Bear in mind that I have only seen the first season (and haven’t heard anything about the others that particularly persuades me to continue) and am not trying to insult any fans. It’s a well-acted series with excellent production values. But I am discussing why it didn’t work for me.
I can understand making changes to an adaptation as long as the essential story, characters, and themes are in place. Anne with an E struck me as less interested in adapting Montgomery’s story than in rewriting it to be the story she should have told, as if it were a flaw of the book not to be dark and concentrated on social issues (not that that’s necessarily a bad thing, just not the point of the novel) and, frankly, kind of cynical.
The Anne of the novel is indeed a girl who has had an extremely difficult past and has been raised by people who were unkind to her. Nevertheless, she is determinedly hopeful, and while her retreat into imagination is to an extent a coping mechanism, it’s also inherent to her nature. She has suffered but it has not consumed her. The Anne of the TV series is not quite the same character. She’s harsher, downright deliberately rude at times (the way she speaks to Jerry after meeting him really bothered me; he’s done nothing to deserve such treatment, and it felt out of character for her to be so vindictive without a cause), and seems to simmer with an underlying bitter anger–not the quick but fleeting temper of her novel counterpart, but a sort of…I don’t know, almost belligerence toward life?
The series justifies this as a result of her past–implying she has PTSD, an interesting concept but not one that the text adequately supports, I think–which, through flashbacks, is revealed to be rather exaggeratedly horrific. It’s as if almost everyone in Anne’s life is consumingly dedicated to singling her–and only her–out for torment. I mean, they seem to care a lot about making this random orphan girl miserable. It seems more likely that her past would be full of neglect, being ignored, not cared for or about, treated like an object; that other orphans would maybe taunt her vocabulary and roll their eyes and walk away instead of taking the trouble to catch and handle a mouse just to shove it in her mouth (???). Is that not traumatic and hurtful enough, especially for someone like Anne? The series is trying extra hard to establish her as a Victim, and it really isn’t necessary. You should be able to feel for her and root for her without this level of effort.
The result is a dark tone not in keeping with that of the novel, which may not always be bright and cheery–Matthew’s death is devastating–but has a pervading optimism and sense of humor that I don’t recall getting from the series. Montgomery treats the foibles of her characters with a light satirical touch, and more of them are harmlessly silly or self-important than truly bad people. But the series uses most of the inhabitants of Avonlea as a means to convey its insistence that most people of the past were despicably small-minded and hateful. The truth is far more complicated–Montgomery’s novel, written in the actual past by someone who lived then, does not present such a black and white picture at all–but the series does not treat the complex issue with the nuance and subtlety it requires.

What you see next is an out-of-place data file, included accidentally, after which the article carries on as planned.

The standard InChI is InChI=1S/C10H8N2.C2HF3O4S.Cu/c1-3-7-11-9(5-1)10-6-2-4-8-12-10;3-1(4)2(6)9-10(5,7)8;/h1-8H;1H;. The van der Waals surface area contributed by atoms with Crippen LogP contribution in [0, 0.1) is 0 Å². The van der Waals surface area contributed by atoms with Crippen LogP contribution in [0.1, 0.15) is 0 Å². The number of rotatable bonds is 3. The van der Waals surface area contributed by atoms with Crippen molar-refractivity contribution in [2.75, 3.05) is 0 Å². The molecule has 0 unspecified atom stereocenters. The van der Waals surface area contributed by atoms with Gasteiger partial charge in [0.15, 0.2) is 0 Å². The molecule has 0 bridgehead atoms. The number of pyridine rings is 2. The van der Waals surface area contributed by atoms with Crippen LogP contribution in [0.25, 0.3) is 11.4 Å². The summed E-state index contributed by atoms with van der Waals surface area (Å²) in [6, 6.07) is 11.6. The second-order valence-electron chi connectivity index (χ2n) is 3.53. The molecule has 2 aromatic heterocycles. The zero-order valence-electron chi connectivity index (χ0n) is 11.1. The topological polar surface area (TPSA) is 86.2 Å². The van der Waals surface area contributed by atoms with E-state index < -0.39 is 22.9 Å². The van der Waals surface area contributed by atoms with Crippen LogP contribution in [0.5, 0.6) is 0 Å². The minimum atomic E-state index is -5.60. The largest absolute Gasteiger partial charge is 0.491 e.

Instead, Anne’s worldview takes anachronistic cues from the present day, and the only alternative is exaggerated bigotry. The “kindred spirit” Reverend Allan of the novel is replaced by a minister who spouts misogynistic views on women’s education that are absent from the book. If I recall correctly, Anne in the books encounters little if any opposition to her academic pursuits–and quite a lot of support. Why was it necessary to make the people around her more sexist than they were written to be in 1908? Can’t an author who lived through the era she wrote about be trusted to portray her world as she knew it? The result was a rather forced, heavy-handed treatment of the issue. This “century ahead” interpretation of Anne seems to come from an idea that a character from another time cannot be unconventional, unique, or relatable without conforming to the standards of our day. This is not only unrealistic but rather self-congratulatory. (Just imagine a TV series being made a century from now portraying all of us as hive-mindedly horrible jerks without human complexity or widely varying views!)
On another note, I was very uncomfortable with the scene in which Anne reveals to her classmates what she knows about her previous guardians’ sex life. That Mrs. Hammond would discuss so thoroughly such a topic, even in veiled terms (Anne doesn’t seem to fully understand the implications of what she’s repeating), with a child does not seem likely for a housewife of that era. Any questions Anne might have had about that topic would more probably have met with curt dismissal. The scene felt out of place for me, and seemed perhaps a deliberate snub at / subversion of the innocence of the novel. There’s realism and then there’s cynicism, and for me, Anne with an E leans more toward the latter. And that’s just not a reading of the story that appeals to me.